Real Winter Weather Woes…

Don’t you just love alliteration! W seems to an excellent letter for Winter Woes. I haven’t even mentioned wild, windy, wet, watery or worrisome yet!

July is here with a vengeance. The Northern hemisphere are having their party party time, the main event we follow in this family is Bastille Day…Le Quatorze Juillet…having had a very French, half French mother. The flag would always be flying at the gate and special friends invited to a magnificent French Dinner. My 2 sisters and I tend to keep up the tradition, so my sister in Banks Peninsula is flying up this week for the occasion. (and to meet her new niece)

Having a dose of French blood is very useful in the Old Fashioned rose business, as so many of them were bred by the French, and carry magnificent French names. For those poor people who don’t speak the lingo they can appear un pronounceable, but I guess blood will out, and I find rolling the names off my tongue a delight. Dealing with the conglomeration of vowels in the spelling also comes naturally.

water tables are waaaaay up

Back to the wearisome Winter weather…I’m happy to have made the decision to set stock the cows on both the farms this winter. They are spread out with a few locked in each paddock, and so far, due to the unusually warm weather, they are all getting enough grass to eat. It means I don’t have to brave the elements daily to move them and it keeps the mud at bay as they’re not amassing at and trampling thru gateways or galloping like mad things with excitement when they get a new paddock. Nothing more depressing than putting a herd in a paddock of soft fresh winter grass and seeing it get churned into mud in minutes! Leave that to the horses, they don’t need a new paddock to gallop in, they just gallop regardless. The horses still need daily feeding to keep their condition ok, a lot of them are standing in mud waiting, but them’s the breaks if you’re a destructive horse in Winter…

Whilst the roses are by and large having a bit of a break, you can still find splashes of colour in my rose infested garden. Down in the Shwubbewy the Magnolias are all coming out in their beautiful winey shades, and other Winter flowering shrubs make more bright spots. A suckering bush of Hypericum , which would probably appear garish in Spring or Summer, is such a cheerful site in the depths of Winter. Also the Tibouchinas are flowering, not to mention the Camellias, Gordonias and Michelias.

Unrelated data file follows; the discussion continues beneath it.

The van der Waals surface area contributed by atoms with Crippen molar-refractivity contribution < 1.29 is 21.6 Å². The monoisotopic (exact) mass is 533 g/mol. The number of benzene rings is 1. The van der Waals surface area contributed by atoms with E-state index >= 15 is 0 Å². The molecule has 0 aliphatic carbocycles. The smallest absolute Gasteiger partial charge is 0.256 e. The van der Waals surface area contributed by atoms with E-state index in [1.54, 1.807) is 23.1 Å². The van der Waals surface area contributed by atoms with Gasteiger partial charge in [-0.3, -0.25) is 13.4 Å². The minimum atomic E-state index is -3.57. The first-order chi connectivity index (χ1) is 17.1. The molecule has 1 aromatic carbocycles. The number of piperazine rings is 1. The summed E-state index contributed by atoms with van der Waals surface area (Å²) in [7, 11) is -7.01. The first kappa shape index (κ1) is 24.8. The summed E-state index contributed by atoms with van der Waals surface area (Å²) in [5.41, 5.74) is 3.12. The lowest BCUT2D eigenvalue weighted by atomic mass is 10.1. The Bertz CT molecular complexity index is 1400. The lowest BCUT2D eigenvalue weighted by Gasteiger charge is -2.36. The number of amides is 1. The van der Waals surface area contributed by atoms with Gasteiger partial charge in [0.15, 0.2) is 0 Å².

Of course not all the roses are “dead”…the Teas and Chinas carry on bravely producing some much appreciated Winter blooms. One or 2 of our homebred roses fit in here, Weiti Sherry, a seedling from Mutabilis stays in leaf and flower throughout the year like it’s parent, and a new kid on the block Weiti David, has managed to make a July show of much smaller than usual lemon yellow flowers. This is a seedling from Charles Austin, crossed with who knows what, but I’m guessing a Noisette judging by it’s smell and the fact that it is fully clothed in July. He’s a very thorny beast and seems to want to be a climber. True to breed, at this stage I’ve had no success at getting a cutting to strike, despite multiple attempts. Our home grown seedlings are usually very generous about growing from cuttings, but par for the course, the one with big yellow double flowers that everyone would want, won’t grow!

Back to the weather…weeks have passed and we’re on the last day of July now, which is why I really need to publish July’s blog NOW!!!

It’s a good morning for it as there are freezing squalls happening outside and I’m slightly broken after my gumboot slipped on a garden edge whilst carrying a large clump of Eucomis I’d dug for division a couple of days ago. I crashed to the ground (hurled the Eucomis) and took out the wheelbarrow handle with my rib cage on the way down. Everything hurts…I possibly have another cracked rib…(something I specialise in) So…July….I’ve decided there is only one good thing about July, and that’s when you get to the end of it you won’t see it for another 11 months. We’ve surpassed 300 mils of rain this July, so it’s certainly been a wet one.

Tomorrow will be August. Cold and usually the muddiest month, but there is light at the end of the tunnel in August. The days are noticeably longer and Spring is in the air! The Spring bulbs are definitely having their time already, the early Daffodils are very prolific this year , lots of cute Hyacinths showing their faces and already some of the Freesias and Anemones are flowering.

Delightful Cora.

My first grandchild is blooming too, looking forward to better weather for garden adventures as she turns into a genuine person at 3 months old.